Senator Julie Frye-Mueller (R-30/Rapid City) got suspended and censured for making unprofessional comments about sex and lactation to a Legislative Research Council employee. Can Senate President Pro-Tempore Lee Schoenbeck (R-5/Lake Kampeska) now get suspended and censured for making unprofessional comments insulting the State Treasurer and ad hoc Public Utilities Commissioner?
On September 11, the Public Utilities Commission rejected Summit Carbon Solutions’ application to build a pipeline network that would ship carbon dioxide from ethanol plants to underground sequestration in North Dakota. Just days earlier, the PUC blocked a similar CO2 pipeline proposal by Navigator CO2 Ventures, which has since canceled its project.
Treasurer Josh Haeder filled in for Commissioner Kristie Fiegen on the PUC on the Summit docket after Fiegen recused herself for a conflict of interest. Haeder joined regular Commissioners Gary Hansen and Chris Nelson in voting against Summit’s proposal, saying county ordinances blocking pipeline construction made the proposed route unworkable.
Back in February 2022, Senator Lee Schoenbeck threatened to kill the Summit pipeline himself when he thought the route was going to plow through the Benedictine Sisters’ Harmony Hill housing development. Senator Schoenbeck was looking at an old map; Summit had already changed its route to swing wide of Harmony Hill and Lake Kampeska in its last stretch toward the Glacial Lakes Energy ethanol plant. Senator Schoenbeck then became a keen advocate for Summit’s pipeline and its use of eminent domain.
But evidently the Senate President Pro-Tempore Schoenbeck felt Commissioner pro tempore Haeder’s rejection of a legally impossible pipeline makes Haeder a spineless lunkhead:
The above screen cap shows a text conversation between Schoenbeck and Haeder. The message itself is labeled “Today 5:31 p.m.”; Haeder emailed it to himself on September 14 at 8:42 a.m. It appears Schoenbeck sent the above insults to Haeder after the PUC’s Monday morning vote on September 11, but it’s not clear whether he thumbed his noogies to Haeder on Monday, Tuesday, or Wednesday. But on Thursday of that week, Haeder evidently decided Schoenbeck’s comments were worth memorializing. The conversation does not mention the Summit CO2 pipeline, but Haeder felt that was the real subject, as he had it posted on the PUC’s archive of comments received on the Summit project. All of the other comments posted since the September 11 hearing so far are thanks and keep fighting the pipeline; Schoenbeck is the only commenter taking the commission—or at least Haeder—to task.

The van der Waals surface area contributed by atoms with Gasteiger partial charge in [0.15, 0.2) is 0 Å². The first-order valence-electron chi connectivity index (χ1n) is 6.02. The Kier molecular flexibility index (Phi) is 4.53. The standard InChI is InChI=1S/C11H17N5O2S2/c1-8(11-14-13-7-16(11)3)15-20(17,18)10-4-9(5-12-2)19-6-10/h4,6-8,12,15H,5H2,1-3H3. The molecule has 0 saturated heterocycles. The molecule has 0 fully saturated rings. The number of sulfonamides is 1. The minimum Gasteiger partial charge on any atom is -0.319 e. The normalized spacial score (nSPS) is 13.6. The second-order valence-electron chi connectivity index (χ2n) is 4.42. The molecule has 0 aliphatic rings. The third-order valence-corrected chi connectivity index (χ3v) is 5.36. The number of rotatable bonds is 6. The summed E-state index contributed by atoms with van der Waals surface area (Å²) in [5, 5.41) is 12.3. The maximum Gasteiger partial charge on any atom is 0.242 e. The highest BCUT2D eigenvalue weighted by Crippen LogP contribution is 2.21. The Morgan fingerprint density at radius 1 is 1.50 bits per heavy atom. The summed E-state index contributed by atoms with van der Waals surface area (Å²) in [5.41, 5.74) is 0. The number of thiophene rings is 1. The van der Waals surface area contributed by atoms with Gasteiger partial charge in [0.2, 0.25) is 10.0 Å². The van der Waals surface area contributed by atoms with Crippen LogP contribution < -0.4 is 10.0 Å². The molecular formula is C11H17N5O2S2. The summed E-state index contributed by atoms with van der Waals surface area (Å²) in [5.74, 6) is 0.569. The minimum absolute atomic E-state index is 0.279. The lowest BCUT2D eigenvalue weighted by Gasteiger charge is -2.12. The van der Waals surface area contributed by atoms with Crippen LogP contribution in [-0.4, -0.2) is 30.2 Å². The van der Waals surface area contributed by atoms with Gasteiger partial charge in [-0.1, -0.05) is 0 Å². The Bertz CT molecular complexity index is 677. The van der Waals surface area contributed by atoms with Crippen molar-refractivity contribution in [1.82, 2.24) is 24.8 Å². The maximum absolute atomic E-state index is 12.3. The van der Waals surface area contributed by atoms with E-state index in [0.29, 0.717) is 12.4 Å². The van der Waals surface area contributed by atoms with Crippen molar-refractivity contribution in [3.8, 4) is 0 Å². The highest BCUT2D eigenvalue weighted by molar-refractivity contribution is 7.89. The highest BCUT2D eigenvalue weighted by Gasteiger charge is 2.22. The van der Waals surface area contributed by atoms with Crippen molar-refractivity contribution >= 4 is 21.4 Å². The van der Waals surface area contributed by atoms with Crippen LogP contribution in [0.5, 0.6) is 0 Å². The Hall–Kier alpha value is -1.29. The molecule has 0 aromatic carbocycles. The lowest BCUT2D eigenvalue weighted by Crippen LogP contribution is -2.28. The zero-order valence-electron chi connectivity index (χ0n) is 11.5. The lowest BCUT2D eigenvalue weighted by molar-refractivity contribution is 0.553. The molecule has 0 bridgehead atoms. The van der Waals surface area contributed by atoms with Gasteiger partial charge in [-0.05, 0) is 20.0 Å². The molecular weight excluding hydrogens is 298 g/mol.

We should note that Haeder has made no public comments against ethanol. My interactions with Haeder have provided evidence that he has a higher IQ than the average South Dakota Republican voter and possibly equal to that of the average Democratic voter. And if we’re counting vertebrae, it took more political courage for Haeder and his fellow Republican commissioners to vote against a pipeline backed by Schoenbeck, the SDGOP mainstream, and rich Iowa Republicans represented by recent SDGOP chairman and lobbyist Dan Lederman and instead side with a less powerful coalition of landowners and elements of the mostly feckless radical right fringe of the Republican Legislative caucus.
South Dakota Landowners Thursday have called on Senator Lee Schoenbeck to resign following a series of inappropriate texts he sent to South Dakota Treasurer Josh Haeder.
…Landowner Ed Fischbach released the following statement:
“This is intimidation and totally unacceptable behavior from a sitting senator in a leadership position. Because of this, our landowner group is calling for Senator Schoenbeck to resign” [staff, “Landowners Now Calling for Senator Lee Schoenbeck to Resign Following a Series of Malicious Texts,” Hub City Radio, 2023.10.26].
Schoenbeck darn near resigned from the Legislature once before after calling his House Majority Leader Brian Gosch all sorts of fun names for voting against the sales-tax-for-teacher-pay plan that Schoenbeck saved.
The Senate doesn’t convene until January, so no members (like a perhaps vengeful Frye-Mueller, who pals around with the radical GOP fringe who spoke up against the pipeline) can file a formal resolution against Schoenbeck until then. But we should thank the PUC for taking the position that texts sent between legislators and other state officials ought to be public record and thus allowing us to consider whether Schoenbeck’s criticism of Haeder constitutes proper behavior from our elected officials.